Few days ago, Thomson Reuters published the 2015 impact factors of well-known management journals as part of their Journal Citation Reports. Two SCM-related journals have an impact factor of 4 or larger: Journal of Supply Chain Management and Journal of Operations Management. Two other journals have an impact factor between 2.5 and 3: Supply Chain Management: An International Journal and Journal of Purchasing & Supply Management. Journals with an impact factor between 2 and 2.5 are: Journal of Business Logistics, Transportation Research Part E, International Journal of Operations & Production Management, International Journal of Physical Distribution & Logistics Management. Journals with an impact factor between 1.5 and 2 are: Manufacturing & Service Operations Management and Production and Operations Management. Among the journals with an impact factor between 1 and 1.5 is: Decision Sciences. Journals with an impact factor below 1 are: International Journal of Logistics: Research & Applications, International Journal of Logistics Management and Interfaces. However, keep in mind that journal rankings have a downside and should not be the dominating criteria for judging the value of our research. Financial Times has recently decided to include M&SOM rather than JSCM on the FT journal list which indicates that their list is not reliable at all to make SCM faculty decisions. Qualitative rankings such as VHB-JOURQUAL can be a good supplement to quantitative impact factors.
Supply chain management has certainly become far more strategic in recent years. But does that mean that companies should have a chief supply chain officer (CSCO)? In their new article, titled The Appointment of Chief Supply Chain Officers to Top Management Teams, Roh, Krause & Swink (2016) aim to answer this question. Based on empirical data, they show that “financial leverage, internationalization, and diversification all predict CSCO appointment to the [top management team]” and that these contingencies also “positively moderate the effect of CSCO presence on firm performance”. Most importantly, appointing a CSCO makes sense when financial leverage, internationalization, and diversification levels are high, but it does not make sense when these levels are low. But companies should be fast now: The authors also reveal that “most of the contingency performance effects manifest only for early adopters of the CSCO role”. I am sure that CSCOs will soon be appointed in many companies.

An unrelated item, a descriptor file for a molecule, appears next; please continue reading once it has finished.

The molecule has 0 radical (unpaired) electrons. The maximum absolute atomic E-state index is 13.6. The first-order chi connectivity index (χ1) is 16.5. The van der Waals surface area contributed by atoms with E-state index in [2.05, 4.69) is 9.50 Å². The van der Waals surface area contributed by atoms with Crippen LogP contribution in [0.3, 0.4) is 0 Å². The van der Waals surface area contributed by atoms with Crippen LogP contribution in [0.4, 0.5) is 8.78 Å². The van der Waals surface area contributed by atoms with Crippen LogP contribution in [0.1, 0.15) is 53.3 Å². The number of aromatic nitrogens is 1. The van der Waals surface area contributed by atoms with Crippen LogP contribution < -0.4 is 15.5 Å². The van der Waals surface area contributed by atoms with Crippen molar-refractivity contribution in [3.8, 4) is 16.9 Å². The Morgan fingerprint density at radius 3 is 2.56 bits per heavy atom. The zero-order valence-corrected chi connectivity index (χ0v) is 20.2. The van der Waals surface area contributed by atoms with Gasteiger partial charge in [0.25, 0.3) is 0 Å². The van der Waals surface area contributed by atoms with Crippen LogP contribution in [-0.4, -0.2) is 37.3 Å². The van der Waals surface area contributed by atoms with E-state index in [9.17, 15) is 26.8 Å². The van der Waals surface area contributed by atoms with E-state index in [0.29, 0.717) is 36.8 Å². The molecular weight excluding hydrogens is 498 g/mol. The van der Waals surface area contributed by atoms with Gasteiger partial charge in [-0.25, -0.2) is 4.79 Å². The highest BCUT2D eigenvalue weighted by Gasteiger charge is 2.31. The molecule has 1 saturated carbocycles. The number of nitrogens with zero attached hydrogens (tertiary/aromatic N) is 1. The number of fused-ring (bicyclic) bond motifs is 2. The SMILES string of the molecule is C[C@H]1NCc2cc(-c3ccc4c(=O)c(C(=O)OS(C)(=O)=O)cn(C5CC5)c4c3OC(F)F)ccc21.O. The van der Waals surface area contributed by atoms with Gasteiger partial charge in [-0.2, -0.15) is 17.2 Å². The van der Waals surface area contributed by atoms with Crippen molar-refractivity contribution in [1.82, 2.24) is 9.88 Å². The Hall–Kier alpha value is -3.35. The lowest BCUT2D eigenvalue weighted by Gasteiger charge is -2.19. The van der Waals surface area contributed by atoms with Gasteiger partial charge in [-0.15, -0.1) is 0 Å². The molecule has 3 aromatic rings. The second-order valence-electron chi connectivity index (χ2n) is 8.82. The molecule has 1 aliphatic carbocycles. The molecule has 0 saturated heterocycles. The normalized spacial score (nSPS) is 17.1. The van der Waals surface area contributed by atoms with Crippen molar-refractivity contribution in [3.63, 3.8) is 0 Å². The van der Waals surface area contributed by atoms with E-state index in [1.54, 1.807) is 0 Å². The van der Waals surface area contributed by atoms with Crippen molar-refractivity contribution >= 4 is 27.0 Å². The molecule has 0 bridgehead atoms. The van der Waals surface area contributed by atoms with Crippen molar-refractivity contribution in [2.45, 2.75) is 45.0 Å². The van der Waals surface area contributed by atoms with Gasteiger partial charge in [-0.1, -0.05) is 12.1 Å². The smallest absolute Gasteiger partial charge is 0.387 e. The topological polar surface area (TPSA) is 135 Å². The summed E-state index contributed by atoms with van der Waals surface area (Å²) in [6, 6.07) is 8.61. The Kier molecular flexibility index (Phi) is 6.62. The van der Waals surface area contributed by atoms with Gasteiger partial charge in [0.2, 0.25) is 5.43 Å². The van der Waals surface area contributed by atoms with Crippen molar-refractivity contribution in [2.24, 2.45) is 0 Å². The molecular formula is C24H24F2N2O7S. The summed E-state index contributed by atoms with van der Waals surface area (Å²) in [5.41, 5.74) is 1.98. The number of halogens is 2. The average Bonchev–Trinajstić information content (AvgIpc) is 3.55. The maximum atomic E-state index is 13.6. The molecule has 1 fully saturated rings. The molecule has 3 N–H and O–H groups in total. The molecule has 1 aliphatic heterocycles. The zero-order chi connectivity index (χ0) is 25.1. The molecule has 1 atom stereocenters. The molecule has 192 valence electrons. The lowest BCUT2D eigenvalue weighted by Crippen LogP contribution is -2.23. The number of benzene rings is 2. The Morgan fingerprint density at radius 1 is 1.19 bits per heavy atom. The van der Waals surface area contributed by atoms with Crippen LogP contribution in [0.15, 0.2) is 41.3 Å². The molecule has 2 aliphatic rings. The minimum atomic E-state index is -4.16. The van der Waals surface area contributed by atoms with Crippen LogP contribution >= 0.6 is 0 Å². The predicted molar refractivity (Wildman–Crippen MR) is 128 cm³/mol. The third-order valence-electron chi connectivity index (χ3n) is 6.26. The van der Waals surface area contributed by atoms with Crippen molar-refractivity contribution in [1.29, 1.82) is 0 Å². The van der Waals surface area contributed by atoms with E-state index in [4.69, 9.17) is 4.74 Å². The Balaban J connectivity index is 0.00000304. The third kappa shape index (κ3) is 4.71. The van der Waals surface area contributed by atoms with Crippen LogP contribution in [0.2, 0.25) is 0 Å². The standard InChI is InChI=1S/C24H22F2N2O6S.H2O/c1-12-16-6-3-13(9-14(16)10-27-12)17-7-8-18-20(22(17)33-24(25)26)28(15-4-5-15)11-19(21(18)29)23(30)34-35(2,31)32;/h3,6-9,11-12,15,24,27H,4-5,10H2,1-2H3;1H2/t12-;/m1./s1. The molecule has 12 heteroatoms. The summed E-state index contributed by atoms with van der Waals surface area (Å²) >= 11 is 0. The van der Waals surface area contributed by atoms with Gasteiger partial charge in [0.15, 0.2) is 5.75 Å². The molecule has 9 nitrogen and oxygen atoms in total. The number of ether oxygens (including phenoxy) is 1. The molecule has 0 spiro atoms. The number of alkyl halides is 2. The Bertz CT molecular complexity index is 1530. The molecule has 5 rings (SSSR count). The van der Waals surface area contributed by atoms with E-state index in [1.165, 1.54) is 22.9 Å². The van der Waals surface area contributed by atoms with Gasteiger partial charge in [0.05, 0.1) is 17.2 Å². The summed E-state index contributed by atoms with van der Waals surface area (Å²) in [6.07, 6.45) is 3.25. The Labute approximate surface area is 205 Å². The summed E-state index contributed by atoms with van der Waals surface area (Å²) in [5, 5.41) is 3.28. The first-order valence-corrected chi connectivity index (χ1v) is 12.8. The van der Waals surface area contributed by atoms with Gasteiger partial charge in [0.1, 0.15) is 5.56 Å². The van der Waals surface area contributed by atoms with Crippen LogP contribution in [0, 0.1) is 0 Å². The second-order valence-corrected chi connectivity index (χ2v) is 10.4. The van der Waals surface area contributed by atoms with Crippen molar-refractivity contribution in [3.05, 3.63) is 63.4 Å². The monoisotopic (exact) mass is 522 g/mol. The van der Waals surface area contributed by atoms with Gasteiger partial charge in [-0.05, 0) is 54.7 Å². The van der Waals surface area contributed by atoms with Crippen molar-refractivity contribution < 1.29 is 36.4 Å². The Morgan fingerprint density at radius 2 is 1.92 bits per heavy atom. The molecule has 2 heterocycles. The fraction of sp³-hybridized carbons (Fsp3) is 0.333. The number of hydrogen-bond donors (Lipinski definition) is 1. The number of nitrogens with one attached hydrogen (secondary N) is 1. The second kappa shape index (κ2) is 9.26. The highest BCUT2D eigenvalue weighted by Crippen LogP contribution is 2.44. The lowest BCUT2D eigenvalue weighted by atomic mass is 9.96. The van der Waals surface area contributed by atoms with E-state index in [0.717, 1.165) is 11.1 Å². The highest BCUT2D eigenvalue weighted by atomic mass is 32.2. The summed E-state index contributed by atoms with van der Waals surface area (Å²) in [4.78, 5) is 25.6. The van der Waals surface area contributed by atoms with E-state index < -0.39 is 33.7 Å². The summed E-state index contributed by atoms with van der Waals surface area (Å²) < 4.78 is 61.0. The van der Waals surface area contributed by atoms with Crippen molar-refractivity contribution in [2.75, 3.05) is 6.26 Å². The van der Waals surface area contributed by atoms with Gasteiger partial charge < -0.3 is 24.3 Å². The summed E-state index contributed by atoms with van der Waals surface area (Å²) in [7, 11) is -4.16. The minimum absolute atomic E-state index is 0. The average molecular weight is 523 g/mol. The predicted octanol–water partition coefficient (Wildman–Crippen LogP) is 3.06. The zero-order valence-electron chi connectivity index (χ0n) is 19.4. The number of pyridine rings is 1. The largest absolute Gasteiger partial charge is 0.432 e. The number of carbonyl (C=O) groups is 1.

Roh, J., Krause, R., & Swink, M. (2016). The Appointment of Chief Supply Chain Officers to Top Management Teams: A Contingency Model of Firm-level Antecedents and Consequences. Journal of Operations Management DOI: 10.1016/j.jom.2016.05.001